28.  The applicant next complained that he had no effective remedies in respect of his complaint under Article 6 § 1 of the Convention. He invoked Article 13 of the Convention, which provides as follows:

 “Everyone whose rights and freedoms as set forth in [the] Convention are violated shall have an effective remedy before a national authority notwithstanding that the violation has been committed by persons acting in an official capacity.”

29.  The Court notes that this complaint is linked to the issues examined above, and must therefore be declared admissible.

30.  The Government maintained that the applicant had at his disposal effective remedies explicitly provided for by domestic legislation in order to challenge the non-enforcement of the court judgment given in his favour. They referred to their arguments on exhaustion of domestic remedies.

31.  The applicant challenged these submissions, stating that the remedies could not be effective in his case since no fault for the delay in the enforcement proceedings could be attributed to the bailiffs, who were entrusted with the enforcement of the judgment.

32.  The Court refers to its findings above (paragraph 19), rejecting the Government’s argument regarding domestic remedies. For the same reasons, the Court concludes that the applicant did not have an effective domestic remedy, as required by Article 13 of the Convention, to redress the damage caused by the delay in the present proceedings. Accordingly, there has been a breach of this provision.


33.  Article 41 of the Convention provides:

“If the Court finds that there has been a violation of the Convention or the Protocols thereto, and if the internal law of the High Contracting Party concerned allows only partial reparation to be made, the Court shall, if necessary, afford just satisfaction to the injured party.”

A.  Damage

34.  The applicant claimed 18,886 euros (EUR) in respect of pecuniary and non-pecuniary damage.

35.  The Government maintained that the applicant did not suffer any damage. They suggested that a finding of a violation would of itself constitute sufficient just satisfaction.

36.  The Court does not discern any causal link between the violation found and the pecuniary damage alleged; it therefore rejects this claim. However, deciding on an equitable basis, it awards the applicant EUR 1,360 in respect of non-pecuniary damage.

B.  Costs and expenses

37.  The applicant also claimed EUR 165 for the costs and expenses incurred in the domestic proceedings and before the Court.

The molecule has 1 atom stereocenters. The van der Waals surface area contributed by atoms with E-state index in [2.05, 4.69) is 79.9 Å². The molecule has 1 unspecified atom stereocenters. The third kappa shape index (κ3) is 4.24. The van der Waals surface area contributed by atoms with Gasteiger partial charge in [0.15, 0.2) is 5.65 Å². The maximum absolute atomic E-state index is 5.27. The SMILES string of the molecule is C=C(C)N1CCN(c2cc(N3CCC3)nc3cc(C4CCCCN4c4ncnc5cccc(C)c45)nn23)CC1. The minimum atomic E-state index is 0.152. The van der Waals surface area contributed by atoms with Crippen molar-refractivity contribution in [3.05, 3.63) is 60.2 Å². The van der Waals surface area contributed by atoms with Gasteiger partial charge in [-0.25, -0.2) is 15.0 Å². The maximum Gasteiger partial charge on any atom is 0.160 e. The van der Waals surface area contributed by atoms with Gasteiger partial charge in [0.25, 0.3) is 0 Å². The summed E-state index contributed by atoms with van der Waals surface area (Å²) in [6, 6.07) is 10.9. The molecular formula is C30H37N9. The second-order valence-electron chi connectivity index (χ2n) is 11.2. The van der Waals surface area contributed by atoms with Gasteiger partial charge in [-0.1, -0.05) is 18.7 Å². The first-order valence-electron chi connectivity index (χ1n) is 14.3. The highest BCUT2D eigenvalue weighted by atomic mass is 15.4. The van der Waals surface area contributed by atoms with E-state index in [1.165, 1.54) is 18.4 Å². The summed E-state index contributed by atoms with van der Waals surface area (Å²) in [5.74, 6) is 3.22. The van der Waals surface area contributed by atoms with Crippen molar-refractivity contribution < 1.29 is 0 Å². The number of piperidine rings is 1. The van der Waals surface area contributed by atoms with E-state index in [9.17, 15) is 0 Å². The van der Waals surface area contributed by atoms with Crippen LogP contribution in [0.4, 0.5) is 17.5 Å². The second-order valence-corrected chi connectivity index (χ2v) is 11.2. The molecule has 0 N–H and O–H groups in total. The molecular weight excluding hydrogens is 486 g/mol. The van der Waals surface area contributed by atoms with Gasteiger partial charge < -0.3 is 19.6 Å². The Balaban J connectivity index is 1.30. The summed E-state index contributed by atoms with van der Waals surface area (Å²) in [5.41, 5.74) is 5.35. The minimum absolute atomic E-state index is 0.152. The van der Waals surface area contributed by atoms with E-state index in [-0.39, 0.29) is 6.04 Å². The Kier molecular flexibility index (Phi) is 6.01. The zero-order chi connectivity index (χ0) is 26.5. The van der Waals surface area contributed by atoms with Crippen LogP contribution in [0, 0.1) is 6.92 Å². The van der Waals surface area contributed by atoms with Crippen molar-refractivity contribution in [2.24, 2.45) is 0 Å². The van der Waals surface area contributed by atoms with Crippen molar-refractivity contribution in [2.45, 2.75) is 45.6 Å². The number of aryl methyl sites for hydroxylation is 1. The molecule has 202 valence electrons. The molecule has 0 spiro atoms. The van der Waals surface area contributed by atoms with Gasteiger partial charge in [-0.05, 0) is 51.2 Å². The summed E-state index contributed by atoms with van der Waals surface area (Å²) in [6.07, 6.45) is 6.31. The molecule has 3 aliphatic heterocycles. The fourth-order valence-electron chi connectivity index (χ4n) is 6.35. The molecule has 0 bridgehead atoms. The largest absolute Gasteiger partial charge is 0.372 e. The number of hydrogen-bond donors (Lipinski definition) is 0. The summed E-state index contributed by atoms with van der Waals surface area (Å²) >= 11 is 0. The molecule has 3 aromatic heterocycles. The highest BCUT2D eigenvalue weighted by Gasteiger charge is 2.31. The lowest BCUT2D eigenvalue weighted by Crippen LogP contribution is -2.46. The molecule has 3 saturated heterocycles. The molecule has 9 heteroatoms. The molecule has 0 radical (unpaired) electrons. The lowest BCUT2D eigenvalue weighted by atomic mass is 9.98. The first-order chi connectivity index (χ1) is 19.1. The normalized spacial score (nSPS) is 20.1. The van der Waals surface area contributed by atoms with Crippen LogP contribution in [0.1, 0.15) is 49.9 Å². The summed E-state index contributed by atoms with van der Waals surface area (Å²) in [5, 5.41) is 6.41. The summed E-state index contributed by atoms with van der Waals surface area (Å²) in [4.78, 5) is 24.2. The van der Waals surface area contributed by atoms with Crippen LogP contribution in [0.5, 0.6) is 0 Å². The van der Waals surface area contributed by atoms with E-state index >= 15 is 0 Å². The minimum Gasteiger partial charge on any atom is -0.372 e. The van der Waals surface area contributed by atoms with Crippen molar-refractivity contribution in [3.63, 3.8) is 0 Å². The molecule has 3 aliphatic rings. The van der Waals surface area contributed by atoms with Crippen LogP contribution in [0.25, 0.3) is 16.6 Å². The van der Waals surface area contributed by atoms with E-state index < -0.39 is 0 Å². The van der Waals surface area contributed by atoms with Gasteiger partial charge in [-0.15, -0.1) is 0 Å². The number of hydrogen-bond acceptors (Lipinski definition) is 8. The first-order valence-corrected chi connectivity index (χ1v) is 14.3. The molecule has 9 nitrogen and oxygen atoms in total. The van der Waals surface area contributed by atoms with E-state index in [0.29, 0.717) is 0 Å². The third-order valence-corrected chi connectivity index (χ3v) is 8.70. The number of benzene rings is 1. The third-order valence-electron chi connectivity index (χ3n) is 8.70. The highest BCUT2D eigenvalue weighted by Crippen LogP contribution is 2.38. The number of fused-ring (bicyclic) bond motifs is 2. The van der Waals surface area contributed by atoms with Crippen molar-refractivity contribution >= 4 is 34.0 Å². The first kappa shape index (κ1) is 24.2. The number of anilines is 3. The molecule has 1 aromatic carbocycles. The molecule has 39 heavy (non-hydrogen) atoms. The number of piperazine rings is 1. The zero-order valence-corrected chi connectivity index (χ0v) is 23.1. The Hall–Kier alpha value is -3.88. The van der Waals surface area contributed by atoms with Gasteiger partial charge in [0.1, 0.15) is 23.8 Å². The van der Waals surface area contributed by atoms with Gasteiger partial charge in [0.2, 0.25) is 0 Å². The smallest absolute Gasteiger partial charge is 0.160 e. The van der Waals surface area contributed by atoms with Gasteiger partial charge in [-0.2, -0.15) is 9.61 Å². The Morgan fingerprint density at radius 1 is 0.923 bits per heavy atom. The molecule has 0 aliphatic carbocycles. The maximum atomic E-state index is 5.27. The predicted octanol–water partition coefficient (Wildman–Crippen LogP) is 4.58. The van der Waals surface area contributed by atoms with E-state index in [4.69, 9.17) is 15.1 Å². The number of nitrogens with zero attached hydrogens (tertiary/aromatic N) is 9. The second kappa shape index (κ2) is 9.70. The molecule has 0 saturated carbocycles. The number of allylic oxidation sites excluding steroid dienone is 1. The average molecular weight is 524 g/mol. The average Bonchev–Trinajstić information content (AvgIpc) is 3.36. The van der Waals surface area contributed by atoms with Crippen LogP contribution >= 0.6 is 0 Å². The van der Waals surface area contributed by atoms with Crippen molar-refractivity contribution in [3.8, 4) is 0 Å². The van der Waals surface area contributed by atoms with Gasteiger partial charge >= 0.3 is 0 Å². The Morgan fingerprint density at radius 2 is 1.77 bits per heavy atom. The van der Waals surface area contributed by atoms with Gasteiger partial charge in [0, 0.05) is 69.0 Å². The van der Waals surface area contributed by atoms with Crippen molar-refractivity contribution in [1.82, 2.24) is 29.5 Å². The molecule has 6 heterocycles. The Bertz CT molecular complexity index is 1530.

38.  The Government left the question of costs and expenses to the Court.

39.  According to the Court’s case-law, an applicant is entitled to reimbursement of his costs and expenses only in so far as it has been shown that these have been actually and necessarily incurred and were reasonable as to quantum. Having regard to the information in its possession, the Court awards the applicant the sum requested.

C.  Default interest

40.  The Court considers it appropriate that the default interest should be based on the marginal lending rate of the European Central Bank, to which should be added three percentage points.


1.  Declares the application admissible;

2.  Holds that there has been a violation of Article 6 § 1 of the Convention;

3.  Holds that there has been a violation of Article 13 of the Convention;

4.  Holds that there has been a violation of Article 1 of Protocol No. 1;

5.  Holds 
(a) that the respondent State is to pay the applicant, within three months from the date on which the judgment becomes final according to Article 44 § 2 of the Convention, to be converted into the national currency of the respondent State on the date of payment, EUR 1,360 (one thousand three hundred and sixty euros) in respect of non-pecuniary damage and EUR 165 (one hundred and sixty five euros) in respect of costs and expenses, plus any tax that may be chargeable;

(b)  that from the expiry of the above-mentioned three months until settlement simple interest shall be payable on the above amounts at a rate equal to the marginal lending rate of the European Central Bank during the default period plus three percentage points;

6.  Dismisses the remainder of the applicant’s claim for just satisfaction.

Done in English, and notified in writing on 20 September 2005, pursuant to Rule 77 §§ 2 and 3 of the Rules of Court.

S. Dollé  J.-P. Costa 
Registrar President

1 EUR 1,147